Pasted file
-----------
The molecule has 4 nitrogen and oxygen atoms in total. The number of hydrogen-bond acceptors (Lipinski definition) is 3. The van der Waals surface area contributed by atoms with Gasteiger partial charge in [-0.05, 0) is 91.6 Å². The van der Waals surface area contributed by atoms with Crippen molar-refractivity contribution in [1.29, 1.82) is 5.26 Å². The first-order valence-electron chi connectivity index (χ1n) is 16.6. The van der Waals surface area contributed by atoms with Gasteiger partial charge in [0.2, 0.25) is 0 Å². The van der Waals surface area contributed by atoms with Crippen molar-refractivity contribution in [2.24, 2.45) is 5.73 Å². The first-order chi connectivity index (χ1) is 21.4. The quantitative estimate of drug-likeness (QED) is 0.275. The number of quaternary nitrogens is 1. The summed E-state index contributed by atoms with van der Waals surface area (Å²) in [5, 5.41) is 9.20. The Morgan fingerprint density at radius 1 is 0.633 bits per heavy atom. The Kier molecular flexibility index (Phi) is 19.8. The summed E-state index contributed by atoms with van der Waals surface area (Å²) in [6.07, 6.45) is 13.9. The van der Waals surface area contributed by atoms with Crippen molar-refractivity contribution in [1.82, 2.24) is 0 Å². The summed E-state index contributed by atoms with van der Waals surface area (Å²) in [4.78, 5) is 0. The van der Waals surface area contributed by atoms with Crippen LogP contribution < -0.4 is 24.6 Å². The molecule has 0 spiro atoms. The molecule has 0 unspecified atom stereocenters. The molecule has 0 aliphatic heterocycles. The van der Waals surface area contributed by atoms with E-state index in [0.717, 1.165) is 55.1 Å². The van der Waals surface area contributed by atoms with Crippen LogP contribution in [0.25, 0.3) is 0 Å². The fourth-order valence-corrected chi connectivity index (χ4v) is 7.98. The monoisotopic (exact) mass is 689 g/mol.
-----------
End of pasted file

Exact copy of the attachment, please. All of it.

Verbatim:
The molecule has 4 nitrogen and oxygen atoms in total. The number of hydrogen-bond acceptors (Lipinski definition) is 3. The van der Waals surface area contributed by atoms with Gasteiger partial charge in [-0.05, 0) is 91.6 Å². The van der Waals surface area contributed by atoms with Crippen molar-refractivity contribution in [1.29, 1.82) is 5.26 Å². The first-order valence-electron chi connectivity index (χ1n) is 16.6. The van der Waals surface area contributed by atoms with Gasteiger partial charge in [0.2, 0.25) is 0 Å². The van der Waals surface area contributed by atoms with Crippen molar-refractivity contribution in [2.24, 2.45) is 5.73 Å². The first-order chi connectivity index (χ1) is 21.4. The quantitative estimate of drug-likeness (QED) is 0.275. The number of quaternary nitrogens is 1. The summed E-state index contributed by atoms with van der Waals surface area (Å²) in [5, 5.41) is 9.20. The Morgan fingerprint density at radius 1 is 0.633 bits per heavy atom. The Kier molecular flexibility index (Phi) is 19.8. The summed E-state index contributed by atoms with van der Waals surface area (Å²) in [6.07, 6.45) is 13.9. The van der Waals surface area contributed by atoms with Crippen molar-refractivity contribution in [1.82, 2.24) is 0 Å². The summed E-state index contributed by atoms with van der Waals surface area (Å²) in [4.78, 5) is 0. The van der Waals surface area contributed by atoms with Crippen LogP contribution < -0.4 is 24.6 Å². The molecule has 0 spiro atoms. The molecule has 0 unspecified atom stereocenters. The molecule has 0 aliphatic heterocycles. The van der Waals surface area contributed by atoms with E-state index in [0.717, 1.165) is 55.1 Å². The van der Waals surface area contributed by atoms with Crippen LogP contribution in [0.25, 0.3) is 0 Å². The fourth-order valence-corrected chi connectivity index (χ4v) is 7.98. The monoisotopic (exact) mass is 689 g/mol.